Servers in Russia

Mr. Kaspersky enrolled at the KGB-sponsored Institute of Cryptography, Telecommunications, and Computer Science, finished in 1987 and was commissioned in Soviet military intelligence, he has told reporters. He has acknowledged his company has done work for the KGB’s successor, the FSB.

Kaspersky, closely held, says it has unaudited 2016 revenues of $644 million. Current and former U.S. intelligence officials said they doubt Kaspersky could have risen to such heights outside of Russia without cooperating with Russian authorities’ aims, a conjecture the company denies.

Kaspersky’s main product is similar to other antivirus software, which scans computers to identify malicious code or infected files. Such software typically requires total access so it can remotely scan documents or emails and send a record of any suspicious and previously unidentified code back to the software company.

In Kaspersky’s case, some servers are in Russia. When the DHS banned Kaspersky products, it cited “requirements under Russian law that allow Russian intelligence agencies to compel assistance from Kaspersky or intercept communications transiting Russian networks.” Kaspersky countered that those laws and tools don’t apply to its products because the firm doesn’t provide communications services.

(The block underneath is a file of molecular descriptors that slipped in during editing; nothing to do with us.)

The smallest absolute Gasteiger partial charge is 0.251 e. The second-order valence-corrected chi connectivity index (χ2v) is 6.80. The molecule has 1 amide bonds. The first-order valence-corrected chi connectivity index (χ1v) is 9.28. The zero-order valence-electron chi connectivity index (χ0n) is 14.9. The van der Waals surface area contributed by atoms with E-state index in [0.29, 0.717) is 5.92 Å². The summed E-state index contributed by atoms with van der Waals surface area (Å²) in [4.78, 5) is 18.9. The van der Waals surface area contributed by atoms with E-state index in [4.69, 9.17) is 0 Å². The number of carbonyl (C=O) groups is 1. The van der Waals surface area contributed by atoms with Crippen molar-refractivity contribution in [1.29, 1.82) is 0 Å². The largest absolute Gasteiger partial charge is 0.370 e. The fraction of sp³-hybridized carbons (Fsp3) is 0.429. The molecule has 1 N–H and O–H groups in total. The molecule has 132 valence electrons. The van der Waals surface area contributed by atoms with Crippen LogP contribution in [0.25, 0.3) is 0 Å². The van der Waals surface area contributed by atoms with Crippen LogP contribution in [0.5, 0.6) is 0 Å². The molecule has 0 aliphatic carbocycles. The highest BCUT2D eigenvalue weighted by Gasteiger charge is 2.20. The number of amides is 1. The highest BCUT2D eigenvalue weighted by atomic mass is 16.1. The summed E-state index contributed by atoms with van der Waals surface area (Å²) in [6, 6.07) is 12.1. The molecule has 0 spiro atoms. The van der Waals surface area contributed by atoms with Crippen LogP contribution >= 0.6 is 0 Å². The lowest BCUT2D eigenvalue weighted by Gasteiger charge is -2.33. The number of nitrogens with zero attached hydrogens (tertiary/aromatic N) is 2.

Concerns about the potential threat posed by Kaspersky software have circulated in U.S. intelligence circles for years. U.S. intelligence issued more than two dozen reports referring to the company or its connections, according to a U.S. defense official, with the Pentagon first mentioning the firm as a potential “threat actor” in 2004.

A Defense Intelligence Agency supply-chain report flagged Kaspersky in 2013, referring to its efforts to sell American firms a protection product for large-scale U.S. industrial companies, the defense official said. A former U.S. official said Kaspersky’s efforts to make inroads in the U.S. industrial and infrastructure market made people uncomfortable.